Forgiveness Is A Prerogative

Forgiveness Is A Prerogative

Vijai P. Sharma, Ph.D

An informal survey observes that seven out of ten people are not on "talking terms" with at least one close relative or friend for something that happened in the past.

Unresolved anger and hurt has alienated parents from their grown up children, brothers from sisters and close friends from one another. The grievance that simply wouldn't go away has continued to rob them of true happiness. A vacuum in life they can't fill and a hurdle they can't jump.

We feel justified in holding a grudge. We tend to blame the other party for not making the necessary reparation, taking the first step to thaw the ice or offering a sincere apology.

Forgiveness is the answer for such woes. Forgiveness can heal countless fractured relationships, reunite estranged parents, siblings and friends and restore happiness on all sides.

Forgiveness has always been a part of religious education in many societies. Why not teach it in schools and colleges as well? Make it a part of the social science curriculum along with character education, conflict resolution or survival skills. It is encouraging to note that behavioral scientists are giving the matter more attention. Perhaps, it should be included in all health education programs.

How should we define "forgiveness?" An idealized view of forgiveness may sound noble and angelic, but it can discourage some aggrieved individuals to even consider forgiveness. For instance, forgiveness expert James North defines forgiveness as an act when an injured person is able to view the wrongdoer with compassion, benevolence and love while recognizing that he or she has willfully abandoned his or her right to them.

"Compassion, benevolence and love?" In some cases, these may not be attainable or even desirable. Asking or expecting them from a victim may sometimes be insensitive.

Forgiveness researchers Robert Enright and Catherine Coyle say forgiveness means that a person who has suffered an unjust injury chooses to abandon his or her right to resentment and retaliation, and instead offers mercy to the offender.

This might be a better way to define what forgiveness is and what it's not.

To forgive never implies that the actions of the offender in any way were justified. The fact remains that the victim suffered an injury that he or she should never have been subjected to.

The wrongdoer owes the wronged person something, morally, legally or materially. As an act of forgiveness, he or she voluntarily relinquishes the right to that claim.

It is the right of the victim to experience rage and to retaliate. However, the victim may choose to not exercise the right to retaliate, and instead GRANT (rather than "offer") mercy.

Too many people superficially apologize and "beg" for forgiveness. Likewise, too many people extend superficial forgiveness merely out of a sense of obligation. It is unfortunate.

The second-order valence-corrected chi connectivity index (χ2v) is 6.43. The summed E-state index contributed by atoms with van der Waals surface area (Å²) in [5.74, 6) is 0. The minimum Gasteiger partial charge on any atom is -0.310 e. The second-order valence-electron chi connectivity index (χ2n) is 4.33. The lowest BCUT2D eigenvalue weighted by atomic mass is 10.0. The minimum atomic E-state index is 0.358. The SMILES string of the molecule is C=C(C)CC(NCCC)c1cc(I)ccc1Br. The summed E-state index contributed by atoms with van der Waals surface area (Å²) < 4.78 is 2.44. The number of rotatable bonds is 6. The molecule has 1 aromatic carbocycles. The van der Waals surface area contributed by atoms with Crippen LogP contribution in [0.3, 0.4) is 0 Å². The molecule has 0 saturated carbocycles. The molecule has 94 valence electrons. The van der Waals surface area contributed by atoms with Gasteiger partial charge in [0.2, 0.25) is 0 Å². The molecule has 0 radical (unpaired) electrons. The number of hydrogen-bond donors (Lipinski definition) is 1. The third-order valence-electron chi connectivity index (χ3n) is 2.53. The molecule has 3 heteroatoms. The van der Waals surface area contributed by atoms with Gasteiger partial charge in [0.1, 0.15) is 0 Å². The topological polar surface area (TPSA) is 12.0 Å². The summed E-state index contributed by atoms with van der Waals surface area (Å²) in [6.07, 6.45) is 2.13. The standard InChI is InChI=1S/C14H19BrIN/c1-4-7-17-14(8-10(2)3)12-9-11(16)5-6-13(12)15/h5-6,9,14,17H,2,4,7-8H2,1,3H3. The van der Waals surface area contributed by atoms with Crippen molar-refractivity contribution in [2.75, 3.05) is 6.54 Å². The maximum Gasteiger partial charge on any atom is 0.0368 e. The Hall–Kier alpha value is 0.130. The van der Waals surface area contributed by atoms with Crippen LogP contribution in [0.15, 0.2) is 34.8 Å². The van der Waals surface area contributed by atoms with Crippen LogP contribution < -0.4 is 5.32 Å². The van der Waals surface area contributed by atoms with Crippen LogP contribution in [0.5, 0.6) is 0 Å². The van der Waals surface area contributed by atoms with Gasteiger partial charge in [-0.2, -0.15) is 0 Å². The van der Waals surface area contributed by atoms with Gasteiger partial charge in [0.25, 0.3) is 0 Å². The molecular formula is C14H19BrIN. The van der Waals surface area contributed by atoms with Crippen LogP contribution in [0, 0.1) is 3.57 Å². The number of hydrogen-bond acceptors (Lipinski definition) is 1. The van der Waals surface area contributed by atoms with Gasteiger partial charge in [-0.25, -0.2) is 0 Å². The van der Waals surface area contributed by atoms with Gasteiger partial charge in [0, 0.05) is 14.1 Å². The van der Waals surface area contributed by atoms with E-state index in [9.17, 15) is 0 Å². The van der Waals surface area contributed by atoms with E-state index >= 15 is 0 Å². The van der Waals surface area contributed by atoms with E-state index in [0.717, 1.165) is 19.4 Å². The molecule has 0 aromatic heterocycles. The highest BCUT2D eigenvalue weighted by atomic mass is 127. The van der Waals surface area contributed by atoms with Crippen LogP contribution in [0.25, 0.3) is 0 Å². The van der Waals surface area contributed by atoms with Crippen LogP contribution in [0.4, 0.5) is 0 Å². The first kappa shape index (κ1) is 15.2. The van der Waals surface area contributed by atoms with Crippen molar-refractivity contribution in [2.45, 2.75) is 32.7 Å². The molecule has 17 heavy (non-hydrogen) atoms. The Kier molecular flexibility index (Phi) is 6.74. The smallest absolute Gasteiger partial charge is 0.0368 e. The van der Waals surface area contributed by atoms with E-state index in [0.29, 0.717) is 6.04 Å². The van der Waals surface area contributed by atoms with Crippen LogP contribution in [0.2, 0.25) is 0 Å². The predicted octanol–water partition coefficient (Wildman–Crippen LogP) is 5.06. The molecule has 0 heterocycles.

Superficial or premature forgiveness may get the wrongdoer off the moral hook, but would do no good to the victim. Such forgiveness neither cleanses the soul of the wrongdoer, nor does it heal the heart of the aggrieved.

A person, who is numbed by the sorrow and hurt and has not allowed himself or herself to feel the buried anger and hate for the wrongdoer, should not be asked to forgive.

True forgiveness can only occur when the act of seeking forgiveness is genuine and forgiveness is extended without any pressures, obligations or social expectations.

The concept of "forget and forgive" deserves clarification. Forced forgetting is a form of repression or denial of the emotions. Such forgetting is like feeling the tumor inside you but still turning away from treatment. Forgiveness in full recognition of one's own anger and hurt is like receiving the recommended surgery for that tumor.

Forgiveness and reconciliation are two different things. Reconciliation implies restoring the relationship to a pre-grievance level. Sometimes, a victim may be ready to forgive but not to reconcile. If there is a possibility of re-injury because of the proximity with the offender, the victim may want to forgive but shouldn't feel obligated to reconcile.

Sometimes, "inner forgiveness" is the right thing to do. Inner forgiveness is entirely an internal work and may not involve any communication with the wrong doer. In the case of inner forgiveness, the wrong doer may never apologize and the victim may not be sitting down with him or her and saying the three sacred words, "I forgive you." To move on in life, a victim in his or heart simply forgives the offender who is not capable of understanding or owning up to the unjust act.

To not forgive is our right, but to forgive is our prerogative. May we use this prerogative in the homes, extended families and our communities!

Return to Self Help 

Copyright 2003, Mind Publications 
Posted January 2003


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